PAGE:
Take the 2-minute tour ×
Stack Overflow is a question and answer site for professional and enthusiast programmers. It's 100% free, no registration required.

I am trying to get column information in C# from a SQL table on SQL Server. I am following the example in this link: http://support.microsoft.com/kb/310107 My program strangely gets hung up when it tries to close the connection. If the connection is not closed, the program exits without any Exceptions. Here's my code:

SqlConnection connection = new SqlConnection(@"MyConnectionString"); 
connection.Open();
SqlCommand command = new SqlCommand("SELECT * FROM MyTable", connection);
SqlDataReader reader = command.ExecuteReader(CommandBehavior.KeyInfo); // If this is changed to CommandBehavior.SchemaOnly, the program runs fast.
DataTable table = reader.GetSchemaTable();
Console.WriteLine(table.Rows.Count);
connection.Close(); // Alternatively If this line is commented out, the program runs fast.

Putting the SqlConnection inside a using block also causes the application to hang unless CommandBehavior.KeyInfo is changed to CommandBehavior.SchemaOnly.

using (SqlConnection connection = new SqlConnection(@"MyConnectionString"))
{
    connection.Open();
    SqlCommand command = new SqlCommand("SELECT * FROM MyTable", connection);
    SqlDataReader reader = command.ExecuteReader(CommandBehavior.KeyInfo); // If this is changed to CommandBehavior.SchemaOnly, the program runs fast even here in the using
    DataTable table = reader.GetSchemaTable();
    Console.WriteLine(table.Rows.Count);
}

The table in question has over 3 million rows, but since I am only obtaining the Schema information, I would think this wouldn't be an issue. My question is: Why does my application get stuck while trying to close a connection?

SOLUTION: Maybe this isn't optimal, but it does work; I inserted a command.Cancel(); statement right before Close is called on connection:

SqlConnection connection = new SqlConnection(@"MyConnectionString"); 
connection.Open();
SqlCommand command = new SqlCommand("SELECT * FROM MyTable", connection);
SqlDataReader reader = command.ExecuteReader(CommandBehavior.KeyInfo); // If this is changed to CommandBehavior.SchemaOnly, the program runs fast.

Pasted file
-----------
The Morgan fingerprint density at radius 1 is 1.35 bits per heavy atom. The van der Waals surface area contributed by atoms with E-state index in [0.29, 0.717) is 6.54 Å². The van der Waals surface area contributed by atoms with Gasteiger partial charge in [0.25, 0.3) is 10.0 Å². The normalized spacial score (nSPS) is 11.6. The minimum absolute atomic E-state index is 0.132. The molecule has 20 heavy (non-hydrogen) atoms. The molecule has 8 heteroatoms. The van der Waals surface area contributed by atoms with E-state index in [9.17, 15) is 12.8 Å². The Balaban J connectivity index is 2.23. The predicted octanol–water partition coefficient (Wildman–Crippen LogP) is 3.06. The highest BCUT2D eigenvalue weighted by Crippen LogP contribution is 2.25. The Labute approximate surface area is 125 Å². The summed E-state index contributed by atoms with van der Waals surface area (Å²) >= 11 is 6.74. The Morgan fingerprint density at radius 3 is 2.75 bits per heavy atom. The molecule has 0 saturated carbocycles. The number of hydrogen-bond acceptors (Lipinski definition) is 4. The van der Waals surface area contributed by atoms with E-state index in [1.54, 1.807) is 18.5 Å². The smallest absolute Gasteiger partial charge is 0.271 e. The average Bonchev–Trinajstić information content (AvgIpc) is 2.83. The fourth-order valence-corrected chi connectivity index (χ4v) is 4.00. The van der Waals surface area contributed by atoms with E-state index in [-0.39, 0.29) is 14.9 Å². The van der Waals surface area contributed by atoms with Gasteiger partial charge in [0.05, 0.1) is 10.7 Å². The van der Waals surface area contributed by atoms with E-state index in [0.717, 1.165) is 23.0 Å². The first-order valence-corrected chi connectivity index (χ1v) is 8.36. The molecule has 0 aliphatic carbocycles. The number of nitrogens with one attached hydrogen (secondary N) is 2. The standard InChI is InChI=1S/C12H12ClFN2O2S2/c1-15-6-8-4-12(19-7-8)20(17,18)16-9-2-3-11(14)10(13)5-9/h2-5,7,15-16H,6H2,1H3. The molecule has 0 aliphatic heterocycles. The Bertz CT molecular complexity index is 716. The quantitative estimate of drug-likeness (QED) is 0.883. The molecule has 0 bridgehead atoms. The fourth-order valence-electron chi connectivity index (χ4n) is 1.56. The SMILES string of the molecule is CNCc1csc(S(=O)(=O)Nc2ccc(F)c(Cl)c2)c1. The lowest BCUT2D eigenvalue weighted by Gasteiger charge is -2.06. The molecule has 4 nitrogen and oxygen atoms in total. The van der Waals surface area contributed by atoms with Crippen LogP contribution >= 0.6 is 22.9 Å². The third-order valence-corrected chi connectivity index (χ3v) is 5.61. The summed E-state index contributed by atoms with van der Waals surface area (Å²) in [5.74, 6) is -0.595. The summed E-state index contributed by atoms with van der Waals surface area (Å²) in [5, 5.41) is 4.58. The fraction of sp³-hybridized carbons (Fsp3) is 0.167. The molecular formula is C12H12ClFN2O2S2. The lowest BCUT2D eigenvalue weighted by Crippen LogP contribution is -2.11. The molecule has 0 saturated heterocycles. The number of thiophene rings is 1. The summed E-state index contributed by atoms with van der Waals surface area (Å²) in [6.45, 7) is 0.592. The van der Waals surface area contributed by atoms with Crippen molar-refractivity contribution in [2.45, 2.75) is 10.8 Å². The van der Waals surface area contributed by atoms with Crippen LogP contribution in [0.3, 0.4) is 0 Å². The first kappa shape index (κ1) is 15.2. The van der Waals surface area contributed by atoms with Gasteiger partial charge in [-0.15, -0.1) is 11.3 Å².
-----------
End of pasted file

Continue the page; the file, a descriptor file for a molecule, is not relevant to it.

DataTable table = reader.GetSchemaTable();
Console.WriteLine(table.Rows.Count);
command.Cancel(); // <-- This is it.
connection.Close(); // Alternatively If this line is commented out, the program runs fast.
share|improve this question
    
Can you share the connecting string (excluding sensitive details lilke user name, password, server and database,) just wnat to see if you are setting any other variable which might make the closing process long. –  Beenish Khan Apr 18 '12 at 21:28
    
Sure. Here it is: @" Data Source=****; Initial Catalog=****; User Id=****; Password=****; Connect Timeout=60;" –  Words Like Jared Apr 18 '12 at 21:30
    
Shouldn't you close the reader first ? –  Deb Apr 18 '12 at 21:32
    
3 million rows in a Select * from MyTable? Are you sure that is not the cause? I will try to put a WHERE 1=0 (as I have already said) to see if it make any difference –  Steve Apr 18 '12 at 21:34
    
Steve, I suspect that 3 million rows thing may somehow be the cause. I'm just testing this out right now. In my application I will have to parse the statement dynamically (since they will be determined at runtime) to find where to place the WHERE 1 = 0 if there are already other clauses (i.e. HAVING, etc.). Aliasing the select using something like: SELECT * FROM (...) S WHERE 1 = 0 will throw an error, I believe, if there are multiple columns of the same name in the parenthesized select (i.e. due to joining and/or aliasing). –  Words Like Jared Apr 18 '12 at 21:38

5 Answers 5

up vote 5 down vote accepted

I saw something like this, long ago. For me, it was because I did something like:

SqlCommand command = new SqlCommand("SELECT * FROM MyTable", connection);
SqlDataReader reader = command.ExecuteReader();

// here, I started looping, reading one record at a time
// and after reading, say, 100 records, I'd break out of the loop

connection.Close();  // this would hang

The problem is that the command appears to want to complete. That is, go through the entire result set. And my result set had millions of records. It would finish ... eventually.

I solved the problem by adding a call to command.Cancel() before calling connection.Close().

See http://www.informit.com/guides/content.aspx?g=dotnet&seqNum=610 for more information.

share|improve this answer
    
This sounds promising. I'll try it when I get to work; thanks! –  Words Like Jared Apr 19 '12 at 12:06